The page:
retail news in context, analysis with attitude

by Kevin Coupe

Here’s a number that’s an Eye-Opener, courtesy of the Los Angeles Times, quoting the National Center for Health Statistics, an arm of the Centers for Disease Control and Prevention (CDC):

“More than half of U.S. households — 53.9% — rely entirely on cellphones.”

In other words, they don’t have landlines.

According to the story, “The number is remarkable for how rapidly it has increased, according to researchers behind the survey. In 2006, only 15.8% of survey respondents said they didn’t have a landline telephone. The iPhone and its Android counterparts launched the next year, and the rate of landline abandonment has since steadily climbed.”

It isn’t surprising, the Times writes, because “cellphones can now do more than landline phones; cell service quality and connectivity have become increasingly reliable; and many people who grew up in the age of cellphones and data plans have never even had to use a landline.”

But, it is nothing compared to some European countries, the story says, where “80% to 90% of households are wireless only.”

I must admit that we still have a landline … but that’s only because we’ve been living in the same house, with the same phone number, for 34 years; we also have a package that gives us internet, cable and phone service for one fee, and it actually gets more expensive to eliminate any one of them.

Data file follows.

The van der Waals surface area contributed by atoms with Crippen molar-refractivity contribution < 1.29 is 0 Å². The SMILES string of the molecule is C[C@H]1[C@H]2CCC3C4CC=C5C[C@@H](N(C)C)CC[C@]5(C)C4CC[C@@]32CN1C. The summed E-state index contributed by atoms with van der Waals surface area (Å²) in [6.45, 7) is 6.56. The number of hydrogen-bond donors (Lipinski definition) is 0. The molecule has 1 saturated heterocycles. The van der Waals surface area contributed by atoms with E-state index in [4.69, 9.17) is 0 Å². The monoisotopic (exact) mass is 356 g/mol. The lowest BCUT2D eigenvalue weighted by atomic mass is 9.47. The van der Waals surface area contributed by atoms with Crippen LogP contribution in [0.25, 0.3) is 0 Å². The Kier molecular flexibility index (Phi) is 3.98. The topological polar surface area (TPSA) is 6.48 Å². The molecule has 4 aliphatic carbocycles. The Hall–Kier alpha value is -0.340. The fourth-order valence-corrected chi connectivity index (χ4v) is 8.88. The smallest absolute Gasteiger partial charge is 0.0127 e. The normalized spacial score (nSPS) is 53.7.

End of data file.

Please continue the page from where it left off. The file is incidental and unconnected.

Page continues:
But the minute we move, the landline is gone.

Though there is one passage in the Times story that gives me pause:

“The health statistics center’s survey also found that members of cellphone-only households were more likely to engage in risky behaviors such as smoking, binge drinking, lacking health insurance and driving without seat belts, although the survey did not delve into why that might be.”

Yikes.
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